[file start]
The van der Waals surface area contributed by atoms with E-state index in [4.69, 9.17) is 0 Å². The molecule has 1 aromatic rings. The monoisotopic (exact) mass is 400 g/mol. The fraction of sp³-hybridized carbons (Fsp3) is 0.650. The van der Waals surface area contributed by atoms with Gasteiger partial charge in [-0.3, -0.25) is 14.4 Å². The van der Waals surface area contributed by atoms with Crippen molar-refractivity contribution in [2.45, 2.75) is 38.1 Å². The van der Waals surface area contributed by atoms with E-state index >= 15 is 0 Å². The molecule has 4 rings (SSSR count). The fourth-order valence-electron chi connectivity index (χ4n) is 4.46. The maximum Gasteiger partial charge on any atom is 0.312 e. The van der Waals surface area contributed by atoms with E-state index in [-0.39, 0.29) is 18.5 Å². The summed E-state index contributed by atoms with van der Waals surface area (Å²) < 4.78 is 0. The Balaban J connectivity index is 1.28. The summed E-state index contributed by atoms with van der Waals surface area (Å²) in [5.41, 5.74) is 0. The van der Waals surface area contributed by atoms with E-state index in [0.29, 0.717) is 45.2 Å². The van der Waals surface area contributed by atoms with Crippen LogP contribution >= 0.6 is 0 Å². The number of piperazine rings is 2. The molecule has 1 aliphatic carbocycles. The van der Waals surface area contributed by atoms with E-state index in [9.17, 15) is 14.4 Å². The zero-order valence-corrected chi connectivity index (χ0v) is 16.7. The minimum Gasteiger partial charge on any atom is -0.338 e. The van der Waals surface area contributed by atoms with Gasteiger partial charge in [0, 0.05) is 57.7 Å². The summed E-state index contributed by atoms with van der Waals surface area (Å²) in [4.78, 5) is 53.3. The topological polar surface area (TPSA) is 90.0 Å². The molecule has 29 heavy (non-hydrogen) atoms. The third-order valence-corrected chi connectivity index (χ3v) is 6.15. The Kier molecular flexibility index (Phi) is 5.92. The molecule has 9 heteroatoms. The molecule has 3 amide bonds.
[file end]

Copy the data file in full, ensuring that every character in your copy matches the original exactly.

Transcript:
The van der Waals surface area contributed by atoms with E-state index in [4.69, 9.17) is 0 Å². The molecule has 1 aromatic rings. The monoisotopic (exact) mass is 400 g/mol. The fraction of sp³-hybridized carbons (Fsp3) is 0.650. The van der Waals surface area contributed by atoms with Gasteiger partial charge in [-0.3, -0.25) is 14.4 Å². The van der Waals surface area contributed by atoms with Crippen molar-refractivity contribution in [2.45, 2.75) is 38.1 Å². The van der Waals surface area contributed by atoms with E-state index >= 15 is 0 Å². The molecule has 4 rings (SSSR count). The fourth-order valence-electron chi connectivity index (χ4n) is 4.46. The maximum Gasteiger partial charge on any atom is 0.312 e. The van der Waals surface area contributed by atoms with E-state index in [-0.39, 0.29) is 18.5 Å². The summed E-state index contributed by atoms with van der Waals surface area (Å²) < 4.78 is 0. The Balaban J connectivity index is 1.28. The summed E-state index contributed by atoms with van der Waals surface area (Å²) in [5.41, 5.74) is 0. The van der Waals surface area contributed by atoms with E-state index in [0.29, 0.717) is 45.2 Å². The van der Waals surface area contributed by atoms with Crippen LogP contribution >= 0.6 is 0 Å². The number of piperazine rings is 2. The molecule has 1 aliphatic carbocycles. The van der Waals surface area contributed by atoms with E-state index in [9.17, 15) is 14.4 Å². The zero-order valence-corrected chi connectivity index (χ0v) is 16.7. The minimum Gasteiger partial charge on any atom is -0.338 e. The van der Waals surface area contributed by atoms with Gasteiger partial charge in [0, 0.05) is 57.7 Å². The summed E-state index contributed by atoms with van der Waals surface area (Å²) in [4.78, 5) is 53.3. The topological polar surface area (TPSA) is 90.0 Å². The molecule has 29 heavy (non-hydrogen) atoms. The third-order valence-corrected chi connectivity index (χ3v) is 6.15. The Kier molecular flexibility index (Phi) is 5.92. The molecule has 9 heteroatoms. The molecule has 3 amide bonds.